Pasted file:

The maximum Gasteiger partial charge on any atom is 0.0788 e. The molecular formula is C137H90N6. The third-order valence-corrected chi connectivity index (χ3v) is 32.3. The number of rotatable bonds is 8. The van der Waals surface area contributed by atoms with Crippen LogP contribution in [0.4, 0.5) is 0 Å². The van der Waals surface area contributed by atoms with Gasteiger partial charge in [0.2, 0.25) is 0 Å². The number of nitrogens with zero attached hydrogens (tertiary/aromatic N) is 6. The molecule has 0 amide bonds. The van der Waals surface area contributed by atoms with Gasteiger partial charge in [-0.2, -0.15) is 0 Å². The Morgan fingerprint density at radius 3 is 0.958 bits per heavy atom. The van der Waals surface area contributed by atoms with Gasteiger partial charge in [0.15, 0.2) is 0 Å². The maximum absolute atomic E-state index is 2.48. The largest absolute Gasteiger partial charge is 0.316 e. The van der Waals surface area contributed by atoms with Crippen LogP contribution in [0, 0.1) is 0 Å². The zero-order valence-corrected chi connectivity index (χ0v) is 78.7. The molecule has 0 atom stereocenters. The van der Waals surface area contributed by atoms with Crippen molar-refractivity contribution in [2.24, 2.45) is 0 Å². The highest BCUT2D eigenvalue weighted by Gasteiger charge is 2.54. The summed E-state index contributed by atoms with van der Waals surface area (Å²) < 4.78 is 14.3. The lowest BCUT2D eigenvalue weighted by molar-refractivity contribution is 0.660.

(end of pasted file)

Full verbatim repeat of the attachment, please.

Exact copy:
The maximum Gasteiger partial charge on any atom is 0.0788 e. The molecular formula is C137H90N6. The third-order valence-corrected chi connectivity index (χ3v) is 32.3. The number of rotatable bonds is 8. The van der Waals surface area contributed by atoms with Crippen LogP contribution in [0.4, 0.5) is 0 Å². The van der Waals surface area contributed by atoms with Gasteiger partial charge in [0.2, 0.25) is 0 Å². The number of nitrogens with zero attached hydrogens (tertiary/aromatic N) is 6. The molecule has 0 amide bonds. The van der Waals surface area contributed by atoms with Gasteiger partial charge in [-0.2, -0.15) is 0 Å². The Morgan fingerprint density at radius 3 is 0.958 bits per heavy atom. The van der Waals surface area contributed by atoms with Gasteiger partial charge in [0.15, 0.2) is 0 Å². The maximum absolute atomic E-state index is 2.48. The largest absolute Gasteiger partial charge is 0.316 e. The van der Waals surface area contributed by atoms with Crippen LogP contribution in [0, 0.1) is 0 Å². The zero-order valence-corrected chi connectivity index (χ0v) is 78.7. The molecule has 0 atom stereocenters. The van der Waals surface area contributed by atoms with Crippen molar-refractivity contribution in [2.24, 2.45) is 0 Å². The highest BCUT2D eigenvalue weighted by Gasteiger charge is 2.54. The summed E-state index contributed by atoms with van der Waals surface area (Å²) < 4.78 is 14.3. The lowest BCUT2D eigenvalue weighted by molar-refractivity contribution is 0.660.